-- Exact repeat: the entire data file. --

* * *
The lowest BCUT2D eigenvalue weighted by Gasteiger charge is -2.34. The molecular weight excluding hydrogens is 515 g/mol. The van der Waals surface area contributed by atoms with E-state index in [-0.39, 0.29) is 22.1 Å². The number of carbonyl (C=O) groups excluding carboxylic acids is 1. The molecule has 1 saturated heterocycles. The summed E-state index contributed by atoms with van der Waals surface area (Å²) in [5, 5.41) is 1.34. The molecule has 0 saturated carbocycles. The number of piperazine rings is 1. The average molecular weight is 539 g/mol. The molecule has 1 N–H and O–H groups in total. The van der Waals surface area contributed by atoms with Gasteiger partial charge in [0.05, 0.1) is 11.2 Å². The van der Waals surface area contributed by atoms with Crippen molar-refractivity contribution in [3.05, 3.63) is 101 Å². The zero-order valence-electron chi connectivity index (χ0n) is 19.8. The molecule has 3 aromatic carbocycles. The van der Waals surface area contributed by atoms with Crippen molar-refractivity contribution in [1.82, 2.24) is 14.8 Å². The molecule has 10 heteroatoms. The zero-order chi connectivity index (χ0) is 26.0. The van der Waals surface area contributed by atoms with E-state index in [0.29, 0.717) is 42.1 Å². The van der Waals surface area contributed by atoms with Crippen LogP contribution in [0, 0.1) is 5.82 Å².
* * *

The lowest BCUT2D eigenvalue weighted by Gasteiger charge is -2.34. The molecular weight excluding hydrogens is 515 g/mol. The van der Waals surface area contributed by atoms with E-state index in [-0.39, 0.29) is 22.1 Å². The number of carbonyl (C=O) groups excluding carboxylic acids is 1. The molecule has 1 saturated heterocycles. The summed E-state index contributed by atoms with van der Waals surface area (Å²) in [5, 5.41) is 1.34. The molecule has 0 saturated carbocycles. The number of piperazine rings is 1. The average molecular weight is 539 g/mol. The molecule has 1 N–H and O–H groups in total. The van der Waals surface area contributed by atoms with Gasteiger partial charge in [0.05, 0.1) is 11.2 Å². The van der Waals surface area contributed by atoms with Crippen molar-refractivity contribution in [3.05, 3.63) is 101 Å². The zero-order valence-electron chi connectivity index (χ0n) is 19.8. The molecule has 3 aromatic carbocycles. The van der Waals surface area contributed by atoms with Crippen molar-refractivity contribution in [1.82, 2.24) is 14.8 Å². The molecule has 10 heteroatoms. The zero-order chi connectivity index (χ0) is 26.0. The van der Waals surface area contributed by atoms with E-state index in [0.29, 0.717) is 42.1 Å². The van der Waals surface area contributed by atoms with Crippen LogP contribution in [0, 0.1) is 5.82 Å².